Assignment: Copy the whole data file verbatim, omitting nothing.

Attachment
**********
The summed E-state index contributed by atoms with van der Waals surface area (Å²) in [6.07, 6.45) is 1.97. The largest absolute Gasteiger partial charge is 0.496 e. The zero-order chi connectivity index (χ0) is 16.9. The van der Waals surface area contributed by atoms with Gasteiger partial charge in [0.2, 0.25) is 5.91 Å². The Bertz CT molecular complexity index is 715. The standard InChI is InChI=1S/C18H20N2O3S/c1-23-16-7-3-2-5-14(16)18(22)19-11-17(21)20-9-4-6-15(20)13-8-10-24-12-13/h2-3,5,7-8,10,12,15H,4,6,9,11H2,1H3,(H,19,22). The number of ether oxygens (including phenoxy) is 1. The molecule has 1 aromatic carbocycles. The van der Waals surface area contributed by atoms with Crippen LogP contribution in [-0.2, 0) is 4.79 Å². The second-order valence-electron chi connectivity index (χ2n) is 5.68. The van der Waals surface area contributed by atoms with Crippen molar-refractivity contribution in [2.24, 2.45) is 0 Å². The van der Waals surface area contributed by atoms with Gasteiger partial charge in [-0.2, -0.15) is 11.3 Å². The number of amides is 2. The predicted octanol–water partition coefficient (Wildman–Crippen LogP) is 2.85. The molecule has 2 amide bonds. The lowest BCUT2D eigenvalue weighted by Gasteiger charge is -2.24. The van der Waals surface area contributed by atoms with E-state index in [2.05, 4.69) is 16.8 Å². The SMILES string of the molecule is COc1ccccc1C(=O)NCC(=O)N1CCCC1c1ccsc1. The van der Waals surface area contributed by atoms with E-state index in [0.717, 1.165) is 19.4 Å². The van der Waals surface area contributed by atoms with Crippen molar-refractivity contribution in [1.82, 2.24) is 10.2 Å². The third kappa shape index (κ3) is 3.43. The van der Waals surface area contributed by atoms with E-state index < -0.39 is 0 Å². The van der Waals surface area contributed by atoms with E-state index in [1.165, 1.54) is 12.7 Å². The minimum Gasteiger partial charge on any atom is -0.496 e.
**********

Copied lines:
The summed E-state index contributed by atoms with van der Waals surface area (Å²) in [6.07, 6.45) is 1.97. The largest absolute Gasteiger partial charge is 0.496 e. The zero-order chi connectivity index (χ0) is 16.9. The van der Waals surface area contributed by atoms with Gasteiger partial charge in [0.2, 0.25) is 5.91 Å². The Bertz CT molecular complexity index is 715. The standard InChI is InChI=1S/C18H20N2O3S/c1-23-16-7-3-2-5-14(16)18(22)19-11-17(21)20-9-4-6-15(20)13-8-10-24-12-13/h2-3,5,7-8,10,12,15H,4,6,9,11H2,1H3,(H,19,22). The number of ether oxygens (including phenoxy) is 1. The molecule has 1 aromatic carbocycles. The van der Waals surface area contributed by atoms with Crippen LogP contribution in [-0.2, 0) is 4.79 Å². The second-order valence-electron chi connectivity index (χ2n) is 5.68. The van der Waals surface area contributed by atoms with Crippen molar-refractivity contribution in [2.24, 2.45) is 0 Å². The van der Waals surface area contributed by atoms with Gasteiger partial charge in [-0.2, -0.15) is 11.3 Å². The number of amides is 2. The predicted octanol–water partition coefficient (Wildman–Crippen LogP) is 2.85. The molecule has 2 amide bonds. The lowest BCUT2D eigenvalue weighted by Gasteiger charge is -2.24. The van der Waals surface area contributed by atoms with E-state index in [2.05, 4.69) is 16.8 Å². The SMILES string of the molecule is COc1ccccc1C(=O)NCC(=O)N1CCCC1c1ccsc1. The van der Waals surface area contributed by atoms with E-state index in [0.717, 1.165) is 19.4 Å². The van der Waals surface area contributed by atoms with Crippen molar-refractivity contribution in [1.82, 2.24) is 10.2 Å². The third kappa shape index (κ3) is 3.43. The van der Waals surface area contributed by atoms with E-state index < -0.39 is 0 Å². The van der Waals surface area contributed by atoms with E-state index in [1.165, 1.54) is 12.7 Å². The minimum Gasteiger partial charge on any atom is -0.496 e.